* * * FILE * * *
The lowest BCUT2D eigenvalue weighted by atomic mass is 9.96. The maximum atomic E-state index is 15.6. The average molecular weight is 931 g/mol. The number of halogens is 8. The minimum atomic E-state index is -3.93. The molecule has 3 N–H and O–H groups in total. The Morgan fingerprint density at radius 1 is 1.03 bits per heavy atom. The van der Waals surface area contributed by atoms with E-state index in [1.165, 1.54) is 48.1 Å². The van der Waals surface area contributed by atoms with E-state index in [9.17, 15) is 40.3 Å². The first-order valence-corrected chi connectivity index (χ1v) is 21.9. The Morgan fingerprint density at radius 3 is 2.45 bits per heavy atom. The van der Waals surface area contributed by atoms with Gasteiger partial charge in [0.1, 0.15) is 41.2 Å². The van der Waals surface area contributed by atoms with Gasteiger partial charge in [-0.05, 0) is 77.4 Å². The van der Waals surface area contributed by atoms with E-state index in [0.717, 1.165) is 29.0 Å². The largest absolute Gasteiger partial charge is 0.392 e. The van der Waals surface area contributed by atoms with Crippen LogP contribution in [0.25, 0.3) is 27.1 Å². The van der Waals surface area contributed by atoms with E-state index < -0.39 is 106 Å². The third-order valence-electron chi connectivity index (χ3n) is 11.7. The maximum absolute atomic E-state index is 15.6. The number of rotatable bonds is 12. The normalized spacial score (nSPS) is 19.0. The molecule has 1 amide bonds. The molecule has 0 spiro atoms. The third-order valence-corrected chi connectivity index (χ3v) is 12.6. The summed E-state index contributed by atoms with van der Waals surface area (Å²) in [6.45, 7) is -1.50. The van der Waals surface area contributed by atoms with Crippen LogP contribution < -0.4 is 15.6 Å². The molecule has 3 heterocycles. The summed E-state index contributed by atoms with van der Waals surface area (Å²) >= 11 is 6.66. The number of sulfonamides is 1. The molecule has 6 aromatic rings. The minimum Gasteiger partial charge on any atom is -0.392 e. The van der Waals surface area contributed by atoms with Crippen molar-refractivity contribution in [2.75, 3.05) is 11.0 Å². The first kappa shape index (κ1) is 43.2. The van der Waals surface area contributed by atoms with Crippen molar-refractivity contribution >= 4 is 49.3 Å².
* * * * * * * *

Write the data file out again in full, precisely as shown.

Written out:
The lowest BCUT2D eigenvalue weighted by atomic mass is 9.96. The maximum atomic E-state index is 15.6. The average molecular weight is 931 g/mol. The number of halogens is 8. The minimum atomic E-state index is -3.93. The molecule has 3 N–H and O–H groups in total. The Morgan fingerprint density at radius 1 is 1.03 bits per heavy atom. The van der Waals surface area contributed by atoms with E-state index in [1.165, 1.54) is 48.1 Å². The van der Waals surface area contributed by atoms with E-state index in [9.17, 15) is 40.3 Å². The first-order valence-corrected chi connectivity index (χ1v) is 21.9. The Morgan fingerprint density at radius 3 is 2.45 bits per heavy atom. The van der Waals surface area contributed by atoms with Gasteiger partial charge in [0.1, 0.15) is 41.2 Å². The van der Waals surface area contributed by atoms with Gasteiger partial charge in [-0.05, 0) is 77.4 Å². The van der Waals surface area contributed by atoms with E-state index in [0.717, 1.165) is 29.0 Å². The largest absolute Gasteiger partial charge is 0.392 e. The van der Waals surface area contributed by atoms with Crippen LogP contribution in [0.25, 0.3) is 27.1 Å². The van der Waals surface area contributed by atoms with E-state index < -0.39 is 106 Å². The third-order valence-electron chi connectivity index (χ3n) is 11.7. The maximum absolute atomic E-state index is 15.6. The number of rotatable bonds is 12. The normalized spacial score (nSPS) is 19.0. The molecule has 1 amide bonds. The molecule has 0 spiro atoms. The third-order valence-corrected chi connectivity index (χ3v) is 12.6. The summed E-state index contributed by atoms with van der Waals surface area (Å²) in [6.45, 7) is -1.50. The van der Waals surface area contributed by atoms with Crippen LogP contribution < -0.4 is 15.6 Å². The molecule has 3 heterocycles. The summed E-state index contributed by atoms with van der Waals surface area (Å²) >= 11 is 6.66. The number of sulfonamides is 1. The molecule has 6 aromatic rings. The minimum Gasteiger partial charge on any atom is -0.392 e. The van der Waals surface area contributed by atoms with Crippen molar-refractivity contribution in [2.75, 3.05) is 11.0 Å². The first kappa shape index (κ1) is 43.2. The van der Waals surface area contributed by atoms with Crippen molar-refractivity contribution >= 4 is 49.3 Å².